— Hawai‘i Educational Research Association —

with support from the
Curriculum Research & Development Group
and the

Hawai‘i Chapter of Phi Delta Kappa
presents the

29th Annual

HERA Conference

Saturday, February 24, 2007
University of Hawai‘i at Manoa Campus Center Ballroom
Featuring Two Keynote Presentations, Symposia & Papers
including the
2007 HERA Distinguished Paper Award Winner

The Frank De Lima Student Enrichment Program

For over 30 years Frank De Lima has delighted the people of Hawai‘i with his unmatched wit and talent. He has entertained local residents and tourists alike with his zany parodies, outrageous sense of humor, and spontaneous creativity. His experience in Hawai‘i's entertainment industry and lifelong charitable pursuits have given him a perspective unlike any other. Since 1980, Frank De Lima has delivered over 5,400 motivational messages to schools across the state of Hawai‘i. His extensive work with Hawai‘i's youth has given him great insight into their often-turbulent lives. He will share with our HERA audience his experiences with and philosophy behind his school program, begun over 25 years ago on Maui and now supported by a non-profit organization, the Frank De Lima Student Enrichment Program. Since the program's inception, Frank's visits have increased to 350 schools statewide biennially. In recognition of his commitment to Hawai‘i's children, Frank has received numerous honors including Governor Cayetano's Kilohana Award for Volunteer of the Year and the Ellision S. Onizuka Memorial Award from the National Education Association. You can expect a very entertaining as well as informative presentation from this prolific talent, winner of eleven Hoku Awards from the Hawaiian Academy of Recording Arts for his CDs.

Frank's educational background includes graduation from Damien Memorial High School in Honolulu. He earned his Bachelor's of Arts in Sociology from Chaminade University of Honolulu and his Master's of Divinity from St. Patrick's Seminary & University in Menlo Park, California. Subsequently, Frank De Lima was ordained a deacon in the Roman Catholic Church, serving at Holy Trinity Church, Kuliouou, in Honolulu.

Inventing the Workforce of the Future

The United States is facing a crisis: there are insufficient students studying subjects relating to science, technology, engineering, and mathematics (STEM) to maintain a technologically capable workforce. After almost three years of introducing electronics and computer engineering to middle school, high school, and college students as a way to get them interested in STEM, Dr. Neil Scott is convinced that the demise of the home and school workshops is a primary contributor to the problem. When students don't know how to make things, or even how they are made and how they work, they have no frame of reference for understanding the complexities of a technology-based society. In his presentation to HERA, Dr. Scott will summarize preliminary findings and describe possible options and strategies for giving back to young people the option to discover how things work, to invent and make things, and to become immersed in mind-developing learning and hobby activities.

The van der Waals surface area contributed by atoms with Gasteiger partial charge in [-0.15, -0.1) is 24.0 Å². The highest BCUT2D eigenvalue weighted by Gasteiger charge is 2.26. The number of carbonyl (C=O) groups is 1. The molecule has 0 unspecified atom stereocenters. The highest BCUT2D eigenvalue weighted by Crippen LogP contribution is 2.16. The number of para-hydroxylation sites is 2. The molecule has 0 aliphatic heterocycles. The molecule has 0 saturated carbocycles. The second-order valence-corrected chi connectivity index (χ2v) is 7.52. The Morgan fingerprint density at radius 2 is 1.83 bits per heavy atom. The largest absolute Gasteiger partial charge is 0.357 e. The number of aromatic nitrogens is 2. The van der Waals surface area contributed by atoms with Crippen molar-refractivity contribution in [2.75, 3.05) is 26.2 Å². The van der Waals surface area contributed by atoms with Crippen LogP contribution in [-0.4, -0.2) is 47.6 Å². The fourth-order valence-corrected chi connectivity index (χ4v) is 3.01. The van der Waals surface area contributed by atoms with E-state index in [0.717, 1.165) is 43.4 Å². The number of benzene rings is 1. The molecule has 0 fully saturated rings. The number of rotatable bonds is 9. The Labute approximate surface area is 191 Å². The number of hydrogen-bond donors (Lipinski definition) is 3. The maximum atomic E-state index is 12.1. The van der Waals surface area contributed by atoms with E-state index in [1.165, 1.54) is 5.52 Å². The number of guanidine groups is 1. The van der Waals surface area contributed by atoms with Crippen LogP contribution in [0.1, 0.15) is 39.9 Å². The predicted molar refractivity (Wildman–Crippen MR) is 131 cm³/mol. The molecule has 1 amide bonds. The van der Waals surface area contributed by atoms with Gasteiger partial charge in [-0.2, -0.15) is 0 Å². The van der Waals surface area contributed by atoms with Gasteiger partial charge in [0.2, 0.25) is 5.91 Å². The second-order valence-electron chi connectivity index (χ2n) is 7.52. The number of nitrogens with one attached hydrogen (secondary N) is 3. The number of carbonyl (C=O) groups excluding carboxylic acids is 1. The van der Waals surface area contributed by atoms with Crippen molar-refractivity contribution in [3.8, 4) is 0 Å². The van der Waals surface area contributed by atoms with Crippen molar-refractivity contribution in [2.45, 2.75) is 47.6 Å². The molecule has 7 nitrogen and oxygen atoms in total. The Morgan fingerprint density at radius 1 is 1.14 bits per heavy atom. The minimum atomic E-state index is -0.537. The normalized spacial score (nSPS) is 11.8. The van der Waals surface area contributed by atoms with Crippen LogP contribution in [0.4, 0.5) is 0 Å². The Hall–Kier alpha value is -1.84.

Neil Scott is Director of the Archimedes Hawai‘i Project at the University of Hawai‘i , a multidisciplinary research project that focuses on improving human/computer interaction strategies and technologies. He was a cofounder of the Archimedes Project at Stanford University in 1992 and has a number of patents and awards for his innovations in computer hardware. He is also a co-PI for the Invention Factory, an NSF-funded project for teaching basic electronics and computer engineering to middle and high school students as a basis for learning to invent things. The goal of the Invention Factory is to provide the catalyst for developing study and career interests in science, technology, engineering, and mathematics. Neil Scott was featured in the lead article in a special Millennium Edition of the San Francisco magazine in January 2000 as one of fifteen Bay Area futurists who will shape the way people live, think, work, and play in the new millennium. He was named a Lifetime Tech Laureate in the 2002 International Tech Museum of Innovation Awards for his commitment to creating technologies that promote equal opportunity and diversity for people around the world.

— Hawai‘i Educational Research Association —


29th Annual Conference • Saturday, February 24, 2007
University of Hawai‘i at Manoa • Campus Center Ballroom

8:00 – 8:30
Registration and Refreshments (Ballroom C)

8:30 – 9:45
Plenary Session (Ballroom B)

Announcement of the Peter Dunn-Rankin endowment to HERA
Introduction of Conference Sponsors
     HERA Officers and Board of Directors
     CRDG and PDK representatives
     2007 Distinguished Paper Award Presentation

Keynote Address: Inventing the Workforce of the Future
Neil Scott, Director of the Archimedes Hawai‘i Project
University of Hawai‘i

9:45 – 10:00
Refreshment Break

10:00 – 10:50
Session I for Papers and Symposia (Rooms 306–310 and Ballroom B)

10:50 – 11:10

11:10 – 12:00
Session II for Papers and Symposia (Rooms 306–310 and Ballroom B)

12:00 – 12:30
Lunch (Ballroom A)

 12:30 – 1:30
Keynote Address: The Frank De Lima Student Enrichment Program
Frank De Lima, Comedian and Founder
The Frank De Lima Student Enrichment Program

1:30 – 2:00
HERA Membership Meeting (Ballroom B)
     Election of Officers


See pictures of 2007 conference!

Conference Fees:
$30 (Members*) $45 (Nonmembers)
(*Members of HERA or PDK)

Conference fees include refreshments and lunch, if received before our lunch reservation deadline of February 20th. Registration at the door carries no guarantee of lunch. All-day parking on campus is $3. For more information call
Kathleen Berg 956-4952 or Martha Crosby 956-3500.